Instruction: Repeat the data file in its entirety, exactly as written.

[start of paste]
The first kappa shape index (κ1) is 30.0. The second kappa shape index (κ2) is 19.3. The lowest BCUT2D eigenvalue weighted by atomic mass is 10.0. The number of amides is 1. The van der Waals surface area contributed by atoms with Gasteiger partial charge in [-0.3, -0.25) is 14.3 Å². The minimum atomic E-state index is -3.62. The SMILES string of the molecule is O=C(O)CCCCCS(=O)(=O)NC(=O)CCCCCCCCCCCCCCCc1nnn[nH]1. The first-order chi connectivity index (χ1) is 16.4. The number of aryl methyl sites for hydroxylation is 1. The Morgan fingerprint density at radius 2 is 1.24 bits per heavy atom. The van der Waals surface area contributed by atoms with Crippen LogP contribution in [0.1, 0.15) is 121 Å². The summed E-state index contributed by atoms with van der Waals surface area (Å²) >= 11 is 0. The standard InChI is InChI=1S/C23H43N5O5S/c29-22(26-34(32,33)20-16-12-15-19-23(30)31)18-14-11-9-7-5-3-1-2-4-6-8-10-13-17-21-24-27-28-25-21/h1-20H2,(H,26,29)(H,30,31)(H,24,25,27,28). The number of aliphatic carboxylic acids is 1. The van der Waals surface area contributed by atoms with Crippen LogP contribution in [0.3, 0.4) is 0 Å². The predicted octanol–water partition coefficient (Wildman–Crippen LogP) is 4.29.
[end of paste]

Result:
The first kappa shape index (κ1) is 30.0. The second kappa shape index (κ2) is 19.3. The lowest BCUT2D eigenvalue weighted by atomic mass is 10.0. The number of amides is 1. The van der Waals surface area contributed by atoms with Gasteiger partial charge in [-0.3, -0.25) is 14.3 Å². The minimum atomic E-state index is -3.62. The SMILES string of the molecule is O=C(O)CCCCCS(=O)(=O)NC(=O)CCCCCCCCCCCCCCCc1nnn[nH]1. The first-order chi connectivity index (χ1) is 16.4. The number of aryl methyl sites for hydroxylation is 1. The Morgan fingerprint density at radius 2 is 1.24 bits per heavy atom. The van der Waals surface area contributed by atoms with Crippen LogP contribution in [0.1, 0.15) is 121 Å². The summed E-state index contributed by atoms with van der Waals surface area (Å²) >= 11 is 0. The standard InChI is InChI=1S/C23H43N5O5S/c29-22(26-34(32,33)20-16-12-15-19-23(30)31)18-14-11-9-7-5-3-1-2-4-6-8-10-13-17-21-24-27-28-25-21/h1-20H2,(H,26,29)(H,30,31)(H,24,25,27,28). The number of aliphatic carboxylic acids is 1. The van der Waals surface area contributed by atoms with Crippen LogP contribution in [0.3, 0.4) is 0 Å². The predicted octanol–water partition coefficient (Wildman–Crippen LogP) is 4.29.